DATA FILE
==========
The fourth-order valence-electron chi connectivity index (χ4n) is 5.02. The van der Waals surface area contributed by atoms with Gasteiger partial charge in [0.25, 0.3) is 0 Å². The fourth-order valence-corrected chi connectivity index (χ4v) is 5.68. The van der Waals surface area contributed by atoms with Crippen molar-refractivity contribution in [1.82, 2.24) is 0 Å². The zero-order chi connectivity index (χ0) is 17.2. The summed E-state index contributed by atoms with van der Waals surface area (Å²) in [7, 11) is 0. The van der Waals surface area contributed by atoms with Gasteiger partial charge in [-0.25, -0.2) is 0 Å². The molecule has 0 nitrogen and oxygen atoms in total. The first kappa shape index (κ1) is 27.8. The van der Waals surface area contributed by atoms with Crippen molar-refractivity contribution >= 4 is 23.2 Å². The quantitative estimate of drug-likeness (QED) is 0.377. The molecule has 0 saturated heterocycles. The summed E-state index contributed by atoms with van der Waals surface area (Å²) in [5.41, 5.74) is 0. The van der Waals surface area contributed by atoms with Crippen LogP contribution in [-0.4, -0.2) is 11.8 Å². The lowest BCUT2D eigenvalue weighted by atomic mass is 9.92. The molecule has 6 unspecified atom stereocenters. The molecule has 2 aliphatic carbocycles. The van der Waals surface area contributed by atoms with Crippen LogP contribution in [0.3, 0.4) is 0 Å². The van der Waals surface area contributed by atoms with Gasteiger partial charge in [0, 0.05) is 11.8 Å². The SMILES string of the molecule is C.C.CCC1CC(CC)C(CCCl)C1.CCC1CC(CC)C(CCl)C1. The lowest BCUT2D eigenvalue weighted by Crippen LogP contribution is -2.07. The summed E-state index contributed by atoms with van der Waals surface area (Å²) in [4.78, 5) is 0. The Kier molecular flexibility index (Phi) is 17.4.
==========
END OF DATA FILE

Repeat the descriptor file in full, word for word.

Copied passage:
The fourth-order valence-electron chi connectivity index (χ4n) is 5.02. The van der Waals surface area contributed by atoms with Gasteiger partial charge in [0.25, 0.3) is 0 Å². The fourth-order valence-corrected chi connectivity index (χ4v) is 5.68. The van der Waals surface area contributed by atoms with Crippen molar-refractivity contribution in [1.82, 2.24) is 0 Å². The zero-order chi connectivity index (χ0) is 17.2. The summed E-state index contributed by atoms with van der Waals surface area (Å²) in [7, 11) is 0. The van der Waals surface area contributed by atoms with Gasteiger partial charge in [-0.25, -0.2) is 0 Å². The molecule has 0 nitrogen and oxygen atoms in total. The first kappa shape index (κ1) is 27.8. The van der Waals surface area contributed by atoms with Crippen molar-refractivity contribution >= 4 is 23.2 Å². The quantitative estimate of drug-likeness (QED) is 0.377. The molecule has 0 saturated heterocycles. The summed E-state index contributed by atoms with van der Waals surface area (Å²) in [5.41, 5.74) is 0. The van der Waals surface area contributed by atoms with Crippen LogP contribution in [-0.4, -0.2) is 11.8 Å². The lowest BCUT2D eigenvalue weighted by atomic mass is 9.92. The molecule has 6 unspecified atom stereocenters. The molecule has 2 aliphatic carbocycles. The van der Waals surface area contributed by atoms with Crippen LogP contribution in [0.3, 0.4) is 0 Å². The van der Waals surface area contributed by atoms with Gasteiger partial charge in [0, 0.05) is 11.8 Å². The SMILES string of the molecule is C.C.CCC1CC(CC)C(CCCl)C1.CCC1CC(CC)C(CCl)C1. The lowest BCUT2D eigenvalue weighted by Crippen LogP contribution is -2.07. The summed E-state index contributed by atoms with van der Waals surface area (Å²) in [4.78, 5) is 0. The Kier molecular flexibility index (Phi) is 17.4.